Business

Midwifery practice does much more than deliver babies

Operated by certified nurse midwives Simon Adriane Ellis and Laura MacPherson, Essential Healthcare and Midwifery is a new Federal Way practice that began taking patients in October. - Greg Allmain/Federal Way Mirror
Operated by certified nurse midwives Simon Adriane Ellis and Laura MacPherson, Essential Healthcare and Midwifery is a new Federal Way practice that began taking patients in October.
— image credit: Greg Allmain/Federal Way Mirror

Essential Healthcare and Midwifery is much more than two people who help deliver babies.

Operated by certified nurse midwives Simon Adriane Ellis and Laura MacPherson, EHM is a new Federal Way practice that began taking patients in October.

"We do all the primary care type stuff," said Ellis. "We do well woman visits (and gynecological) problem visits. We do a lot more than just pregnancy. People see us as only seeing pregnant people, which we do love, to do pre-natal care and catch babies."

"But that's only half our practice," said MacPherson. "The other half is annual exams, sprained ankles, kind of everything."

Tucked away at 33650 6th Ave. S. in Suite 100, EHM is owned by obstetrician and gynecologist Phoebe Ho, who owns a number of clinics in the Tacoma area. For those who visit EHM for pregnancy related care, Ho's involvement is a big plus, according to Ellis and MacPherson.

"It's backed by the OB/GYN, who serves as our consultant. She'll come and see our high-risk patients and things like that," MacPherson said. "We deliver babies at hospitals, we have that OB/GYN backup. Many of our patients choose epidurals, but for those who don't, we offer water birth."

Ellis said some patients do express concern about the level of training that he and MacPherson have, but again, said that Ho's partnership is valuable in reassuring patients.

"We have really tight consulting relationships with OB's, our practice is owned by an OB, and we talk to her constantly. So if anything changes, or is unusual, we have that person, always, to check in with," Ellis said. "If complications come up and it's no longer a normal, healthy pregnancy, we work with her (Ho). We don't refer out, we don't drop the patient completely and stop being in touch with them. We have that continuity of care."

For both Ellis and MacPherson, they hope the relaxed setting of their office, along with their philosophy of how to treat patients, makes people feel at ease and allows them to communicate more freely than they otherwise might with a doctor in a clinic.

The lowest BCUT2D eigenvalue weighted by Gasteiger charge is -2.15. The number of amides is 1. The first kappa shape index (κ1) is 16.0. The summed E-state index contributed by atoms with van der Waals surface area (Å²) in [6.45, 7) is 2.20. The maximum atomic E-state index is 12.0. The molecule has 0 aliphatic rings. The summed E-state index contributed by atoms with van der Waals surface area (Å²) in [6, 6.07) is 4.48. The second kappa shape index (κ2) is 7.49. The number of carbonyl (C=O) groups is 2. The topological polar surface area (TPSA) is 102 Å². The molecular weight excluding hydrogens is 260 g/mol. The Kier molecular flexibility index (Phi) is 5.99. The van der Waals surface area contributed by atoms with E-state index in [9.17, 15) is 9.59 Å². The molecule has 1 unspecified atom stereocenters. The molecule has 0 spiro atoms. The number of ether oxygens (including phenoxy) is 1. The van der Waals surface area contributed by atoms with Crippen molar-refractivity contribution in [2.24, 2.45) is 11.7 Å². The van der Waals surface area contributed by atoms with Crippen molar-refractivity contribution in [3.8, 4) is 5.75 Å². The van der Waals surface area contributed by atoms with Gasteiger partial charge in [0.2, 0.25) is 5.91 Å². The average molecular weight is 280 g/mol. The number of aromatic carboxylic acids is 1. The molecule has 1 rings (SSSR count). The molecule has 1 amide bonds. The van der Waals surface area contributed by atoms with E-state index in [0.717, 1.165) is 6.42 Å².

"We see teenage women. Sometimes it's easier to sit and talk with a midwife when you're 14 and want to talk about birth control or other concerns," MacPherson said. "To sit and be able to talk with a midwife for half an hour rather than going to see a pediatrician, where you see the receptionist, the medical assistant, and then the doctor comes in for ten minutes."

"We set this room up with that in mind," Ellis said, referencing their workspace. "We asked for the big comfy chair so people can just sit and have a chat, and not be sitting on the table and feeling very clinical. We brought in artwork and colors that would make the space more comfortable to provide that personal environment."

Another part of their philosophy is that pregnant women are healthy and that it's a collaborative effort between the expectant mother and her health care providers.

"We believe that pregnant women are healthy. They come to us not sick. We don't tell them what to do. We give them options, discuss what our training has taught us, what their personal experience has been, and what they choose to do. (It's) a shared decision model," MacPherson said.

EHM is open to a broad spectrum of patients, according to the duo. They take all kinds of insurance and almost every kind of DSHS coverage. They operate on the weekends, and are more than willing to accommodate those who don't speak English as a first language. Because of their personal backgrounds, they said, they are also happy to receive patients from the lesbian, gay, bisexual and transgender community (LGBT), along with people of color.

"We're really trying to bring a practice that's accessible, personal and welcoming," Ellis said.

Learn more

To learn more about EHM, visit www.essentialfedway.com or call (253) 237-0624.

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